For the past 14 years German director Christian Petzold has been steadily building up a reputation as a post-renuifciation master, subverting genre plots and tropes into fascinating and haunting meditations on modern (and the largely still fractured) Germany. But with 2012's Barbara
, Petzold's most high profile film yet, he went back to the days of the iron curtain to conjure a story of empowerment, sacrifice and defiance. He now looks to be rocketing into the upper echelons of prestigious world cinema with his latest, a Post-WWII set work entitled Phoenix
Bowing at Toronto this past week, Petzold's seventh feature film (not counting some fine television work) sees his often muse Nina Hoss as a concentration camp survivor. Undergoing extensive facial surgery for the wounds she received at the hands of the Nazis, Hoss meets up with her husband, played by Ronald Zehrfeld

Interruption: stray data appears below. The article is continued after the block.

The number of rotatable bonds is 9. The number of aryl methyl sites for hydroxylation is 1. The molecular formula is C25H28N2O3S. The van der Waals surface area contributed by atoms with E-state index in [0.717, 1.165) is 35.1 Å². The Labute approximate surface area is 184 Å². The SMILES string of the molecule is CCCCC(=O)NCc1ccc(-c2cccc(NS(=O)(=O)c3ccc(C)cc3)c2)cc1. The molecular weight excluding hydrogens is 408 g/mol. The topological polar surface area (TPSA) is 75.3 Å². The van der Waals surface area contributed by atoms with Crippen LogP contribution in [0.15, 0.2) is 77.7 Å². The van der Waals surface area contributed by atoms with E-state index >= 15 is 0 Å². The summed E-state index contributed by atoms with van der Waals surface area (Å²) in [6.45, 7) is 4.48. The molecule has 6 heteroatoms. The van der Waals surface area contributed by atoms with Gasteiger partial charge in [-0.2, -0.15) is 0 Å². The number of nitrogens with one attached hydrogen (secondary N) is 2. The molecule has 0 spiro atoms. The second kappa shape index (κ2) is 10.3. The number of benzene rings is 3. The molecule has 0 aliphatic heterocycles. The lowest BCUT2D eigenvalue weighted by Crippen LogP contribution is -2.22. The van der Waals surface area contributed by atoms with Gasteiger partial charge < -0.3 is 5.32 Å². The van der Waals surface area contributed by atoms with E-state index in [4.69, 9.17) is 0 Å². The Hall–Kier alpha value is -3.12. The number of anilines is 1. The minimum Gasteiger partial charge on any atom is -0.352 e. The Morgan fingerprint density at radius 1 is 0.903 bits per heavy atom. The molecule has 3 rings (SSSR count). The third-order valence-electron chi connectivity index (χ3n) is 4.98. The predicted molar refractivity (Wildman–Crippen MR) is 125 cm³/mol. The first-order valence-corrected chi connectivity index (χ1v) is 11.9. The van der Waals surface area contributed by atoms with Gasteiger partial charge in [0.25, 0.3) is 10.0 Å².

, who doesn't recognize her as his wife (he assumes she is to be dead), but sees the resemblance enough to use her for a scheme he's concocting.
While there's been some sure fire buzz out of the fest for mostly Midnight Madness flicks, Phoenix
, a more formally quiet film lets say, has been getting raves
. And frankly, as someone who is a massive fan of both Petzold and Hoss, this comes as no surprise. What you have here are two finely-tuned and mature artists in the flow, working with collaborators who are just as sharp. The trailer, embedded below, presents a cool, calculating look into post-war Berlin, with gorgeously moody dives and alleys; the city's night life spotlit by gauzy reds and dingy browns, before being swallowed up into a seemingly impenetrable velveteen black.
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